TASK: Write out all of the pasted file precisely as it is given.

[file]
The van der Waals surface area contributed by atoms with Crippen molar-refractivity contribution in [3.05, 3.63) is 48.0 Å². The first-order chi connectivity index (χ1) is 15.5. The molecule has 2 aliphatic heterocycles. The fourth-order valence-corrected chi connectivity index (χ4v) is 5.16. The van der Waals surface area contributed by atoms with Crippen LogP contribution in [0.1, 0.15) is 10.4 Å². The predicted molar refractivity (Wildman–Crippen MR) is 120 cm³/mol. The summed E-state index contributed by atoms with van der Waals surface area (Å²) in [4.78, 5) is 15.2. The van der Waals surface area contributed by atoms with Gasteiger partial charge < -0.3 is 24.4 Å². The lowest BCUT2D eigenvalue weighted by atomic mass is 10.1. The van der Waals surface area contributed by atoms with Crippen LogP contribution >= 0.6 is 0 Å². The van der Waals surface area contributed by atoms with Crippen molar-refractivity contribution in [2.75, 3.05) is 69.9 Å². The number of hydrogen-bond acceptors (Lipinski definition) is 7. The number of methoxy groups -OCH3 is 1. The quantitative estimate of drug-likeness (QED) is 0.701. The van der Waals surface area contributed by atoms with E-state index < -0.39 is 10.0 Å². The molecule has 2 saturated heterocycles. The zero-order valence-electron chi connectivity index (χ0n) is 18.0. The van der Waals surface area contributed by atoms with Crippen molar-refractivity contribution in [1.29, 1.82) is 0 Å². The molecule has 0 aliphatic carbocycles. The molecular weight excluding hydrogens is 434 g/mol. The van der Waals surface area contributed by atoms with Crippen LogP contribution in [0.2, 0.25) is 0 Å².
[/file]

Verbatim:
The van der Waals surface area contributed by atoms with Crippen molar-refractivity contribution in [3.05, 3.63) is 48.0 Å². The first-order chi connectivity index (χ1) is 15.5. The molecule has 2 aliphatic heterocycles. The fourth-order valence-corrected chi connectivity index (χ4v) is 5.16. The van der Waals surface area contributed by atoms with Crippen LogP contribution in [0.1, 0.15) is 10.4 Å². The predicted molar refractivity (Wildman–Crippen MR) is 120 cm³/mol. The summed E-state index contributed by atoms with van der Waals surface area (Å²) in [4.78, 5) is 15.2. The van der Waals surface area contributed by atoms with Gasteiger partial charge < -0.3 is 24.4 Å². The lowest BCUT2D eigenvalue weighted by atomic mass is 10.1. The van der Waals surface area contributed by atoms with Crippen LogP contribution >= 0.6 is 0 Å². The van der Waals surface area contributed by atoms with Crippen molar-refractivity contribution in [2.75, 3.05) is 69.9 Å². The number of hydrogen-bond acceptors (Lipinski definition) is 7. The number of methoxy groups -OCH3 is 1. The quantitative estimate of drug-likeness (QED) is 0.701. The van der Waals surface area contributed by atoms with E-state index < -0.39 is 10.0 Å². The molecule has 2 saturated heterocycles. The zero-order valence-electron chi connectivity index (χ0n) is 18.0. The van der Waals surface area contributed by atoms with Crippen molar-refractivity contribution in [1.29, 1.82) is 0 Å². The molecule has 0 aliphatic carbocycles. The molecular weight excluding hydrogens is 434 g/mol. The van der Waals surface area contributed by atoms with Crippen LogP contribution in [0.2, 0.25) is 0 Å².